Now it's time to make the ruffle. My ruffle was three inches wide and about twice as long as my V neck opening. This might have been a little too much ruffle. I finished the edges with a contrasting thread color just for fun (and also because I didn't have a matching thread color), and cheated on the gathering by using only a single basting stich.
To sew the ruffle to the neckline, underlap the ruffle. You're sewing right side to right side, but you're not lining up the edges and sewing as with a normal seam. You're just overlapping the edges kind of like you were shuffling cards. Sew with the sweater side up, as close as possible to the edge of the sweater. Here's what the underside looks like.
Now cut out your midriff band. Mine was five inches wide (including the half inch seam allowances) because I have a ridiculously long torso for being so short and I wanted the sweater to comfortably reach the top of my hips so there'd be no danger of showing my belly when I lift my arms. Sew the side seam so that it fits comfortably but not too tight (2 inches of ease or so). Put on the top part of your sweater and overlap the V neck edges so that the fit is good, pin and baste. Not that I ever baste. Then pin your midriff band and sew. Here's the overlapping V:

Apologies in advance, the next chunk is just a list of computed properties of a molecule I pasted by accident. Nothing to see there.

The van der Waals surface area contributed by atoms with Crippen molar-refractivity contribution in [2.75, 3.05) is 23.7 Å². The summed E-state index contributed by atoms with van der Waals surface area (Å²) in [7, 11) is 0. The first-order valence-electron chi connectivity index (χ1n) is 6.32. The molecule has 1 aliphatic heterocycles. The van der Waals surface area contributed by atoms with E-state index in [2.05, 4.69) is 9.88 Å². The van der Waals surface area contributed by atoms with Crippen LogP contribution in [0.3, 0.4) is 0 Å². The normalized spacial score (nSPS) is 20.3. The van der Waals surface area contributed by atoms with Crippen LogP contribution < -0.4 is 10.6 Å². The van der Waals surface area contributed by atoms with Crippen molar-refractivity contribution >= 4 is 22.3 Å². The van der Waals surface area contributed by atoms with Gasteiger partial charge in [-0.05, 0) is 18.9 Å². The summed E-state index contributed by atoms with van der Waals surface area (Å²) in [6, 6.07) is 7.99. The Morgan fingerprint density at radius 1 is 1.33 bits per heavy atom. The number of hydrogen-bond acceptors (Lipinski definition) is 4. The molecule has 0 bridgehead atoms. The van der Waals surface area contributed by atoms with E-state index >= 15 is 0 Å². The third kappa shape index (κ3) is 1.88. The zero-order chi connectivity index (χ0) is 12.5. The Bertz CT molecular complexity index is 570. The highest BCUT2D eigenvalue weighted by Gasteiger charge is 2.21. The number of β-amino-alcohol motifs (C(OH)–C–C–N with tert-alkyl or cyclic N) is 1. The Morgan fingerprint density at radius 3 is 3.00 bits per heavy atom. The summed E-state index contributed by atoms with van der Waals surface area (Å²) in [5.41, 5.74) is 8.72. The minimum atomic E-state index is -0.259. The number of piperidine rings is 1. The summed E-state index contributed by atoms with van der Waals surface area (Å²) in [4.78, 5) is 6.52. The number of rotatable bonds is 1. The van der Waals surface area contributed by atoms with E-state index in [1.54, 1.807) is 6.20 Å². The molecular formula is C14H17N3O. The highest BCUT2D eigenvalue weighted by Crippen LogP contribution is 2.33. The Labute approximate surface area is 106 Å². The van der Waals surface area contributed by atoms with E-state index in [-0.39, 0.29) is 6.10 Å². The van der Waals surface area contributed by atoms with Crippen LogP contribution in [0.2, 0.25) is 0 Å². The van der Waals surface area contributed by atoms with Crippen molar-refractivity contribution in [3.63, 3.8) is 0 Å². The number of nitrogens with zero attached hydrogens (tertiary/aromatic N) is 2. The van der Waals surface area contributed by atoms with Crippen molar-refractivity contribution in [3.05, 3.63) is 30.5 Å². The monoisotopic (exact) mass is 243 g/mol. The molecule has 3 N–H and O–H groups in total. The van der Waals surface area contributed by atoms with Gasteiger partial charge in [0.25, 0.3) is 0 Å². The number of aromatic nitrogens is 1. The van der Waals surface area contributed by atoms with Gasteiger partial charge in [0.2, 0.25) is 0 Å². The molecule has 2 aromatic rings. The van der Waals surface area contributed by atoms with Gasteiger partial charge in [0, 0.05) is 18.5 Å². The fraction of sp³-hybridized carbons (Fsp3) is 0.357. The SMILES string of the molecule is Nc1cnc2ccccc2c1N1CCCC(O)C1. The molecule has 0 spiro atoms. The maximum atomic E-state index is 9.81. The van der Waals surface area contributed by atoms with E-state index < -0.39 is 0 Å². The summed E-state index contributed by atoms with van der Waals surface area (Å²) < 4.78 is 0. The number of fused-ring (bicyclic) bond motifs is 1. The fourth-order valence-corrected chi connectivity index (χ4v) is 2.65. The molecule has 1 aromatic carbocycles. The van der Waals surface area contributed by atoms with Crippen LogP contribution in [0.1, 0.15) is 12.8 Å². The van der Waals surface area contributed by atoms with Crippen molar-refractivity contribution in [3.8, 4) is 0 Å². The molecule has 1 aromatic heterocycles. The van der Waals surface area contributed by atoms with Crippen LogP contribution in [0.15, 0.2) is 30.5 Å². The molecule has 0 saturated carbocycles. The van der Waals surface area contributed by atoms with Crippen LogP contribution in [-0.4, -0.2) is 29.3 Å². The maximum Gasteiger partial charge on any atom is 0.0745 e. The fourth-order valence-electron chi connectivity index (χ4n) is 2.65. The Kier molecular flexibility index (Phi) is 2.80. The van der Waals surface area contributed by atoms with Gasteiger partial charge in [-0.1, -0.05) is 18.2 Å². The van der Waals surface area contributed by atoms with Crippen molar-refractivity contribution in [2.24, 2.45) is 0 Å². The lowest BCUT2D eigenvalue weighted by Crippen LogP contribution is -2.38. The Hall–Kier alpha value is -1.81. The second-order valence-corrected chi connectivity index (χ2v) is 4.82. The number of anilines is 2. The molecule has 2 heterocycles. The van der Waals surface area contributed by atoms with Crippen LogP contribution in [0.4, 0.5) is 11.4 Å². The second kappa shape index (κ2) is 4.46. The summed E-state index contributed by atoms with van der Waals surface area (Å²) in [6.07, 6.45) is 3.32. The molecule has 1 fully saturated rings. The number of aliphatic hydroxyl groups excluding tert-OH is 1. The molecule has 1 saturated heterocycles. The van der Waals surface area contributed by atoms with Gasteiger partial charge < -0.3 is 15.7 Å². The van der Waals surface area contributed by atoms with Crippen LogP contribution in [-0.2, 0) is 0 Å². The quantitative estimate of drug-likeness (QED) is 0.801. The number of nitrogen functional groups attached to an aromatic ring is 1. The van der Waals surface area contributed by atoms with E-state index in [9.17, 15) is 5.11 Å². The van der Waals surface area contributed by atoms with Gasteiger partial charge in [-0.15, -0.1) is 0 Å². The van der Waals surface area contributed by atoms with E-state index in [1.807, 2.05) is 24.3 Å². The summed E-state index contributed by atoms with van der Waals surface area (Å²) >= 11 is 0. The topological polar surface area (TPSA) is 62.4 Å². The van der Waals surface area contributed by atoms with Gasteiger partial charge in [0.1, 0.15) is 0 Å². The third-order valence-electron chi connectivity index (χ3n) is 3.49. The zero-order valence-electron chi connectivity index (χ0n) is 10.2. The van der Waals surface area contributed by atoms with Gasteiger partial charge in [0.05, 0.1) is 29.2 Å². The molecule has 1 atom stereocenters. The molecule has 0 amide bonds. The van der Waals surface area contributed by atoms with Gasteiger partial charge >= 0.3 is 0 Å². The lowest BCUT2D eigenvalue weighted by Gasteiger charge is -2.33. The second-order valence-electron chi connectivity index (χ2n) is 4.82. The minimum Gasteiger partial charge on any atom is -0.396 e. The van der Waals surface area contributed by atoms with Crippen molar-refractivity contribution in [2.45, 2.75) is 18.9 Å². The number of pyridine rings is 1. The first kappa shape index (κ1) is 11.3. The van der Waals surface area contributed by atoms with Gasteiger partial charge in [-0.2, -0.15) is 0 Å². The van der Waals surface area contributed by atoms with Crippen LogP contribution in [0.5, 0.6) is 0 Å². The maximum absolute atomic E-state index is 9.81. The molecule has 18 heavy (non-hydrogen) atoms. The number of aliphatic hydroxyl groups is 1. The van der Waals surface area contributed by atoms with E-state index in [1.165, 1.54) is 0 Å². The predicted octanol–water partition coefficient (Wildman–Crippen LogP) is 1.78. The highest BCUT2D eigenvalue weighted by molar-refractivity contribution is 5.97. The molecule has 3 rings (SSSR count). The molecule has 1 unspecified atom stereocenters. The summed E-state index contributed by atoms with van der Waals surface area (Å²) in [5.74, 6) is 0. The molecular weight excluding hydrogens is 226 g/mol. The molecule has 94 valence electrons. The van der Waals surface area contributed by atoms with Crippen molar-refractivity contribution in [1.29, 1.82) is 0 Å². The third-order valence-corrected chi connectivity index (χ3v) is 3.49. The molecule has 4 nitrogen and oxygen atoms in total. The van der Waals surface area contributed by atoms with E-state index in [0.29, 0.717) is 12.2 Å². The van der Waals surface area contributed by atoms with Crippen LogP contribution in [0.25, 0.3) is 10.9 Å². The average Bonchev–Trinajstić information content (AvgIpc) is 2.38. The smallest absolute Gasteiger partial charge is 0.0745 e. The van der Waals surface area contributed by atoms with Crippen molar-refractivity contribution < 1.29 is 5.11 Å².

I found it best to sew with the sweater on the bottom so the feed dogs would help me ease it in. A loose weave sweater like this requires a lot of easing.
Now try on your upside down lower half of the sweater and take in the sides if needed. I had to take in the ribbed edge about an inch and a half on each side, tapering to nothing at the bottom to give plenty of room for my hips. I did this seam with the serger, but probably should have used the sewing machine as the seam stretched like crazy and I have little points at the side. Once it fits, sew the lower half to the midriff band.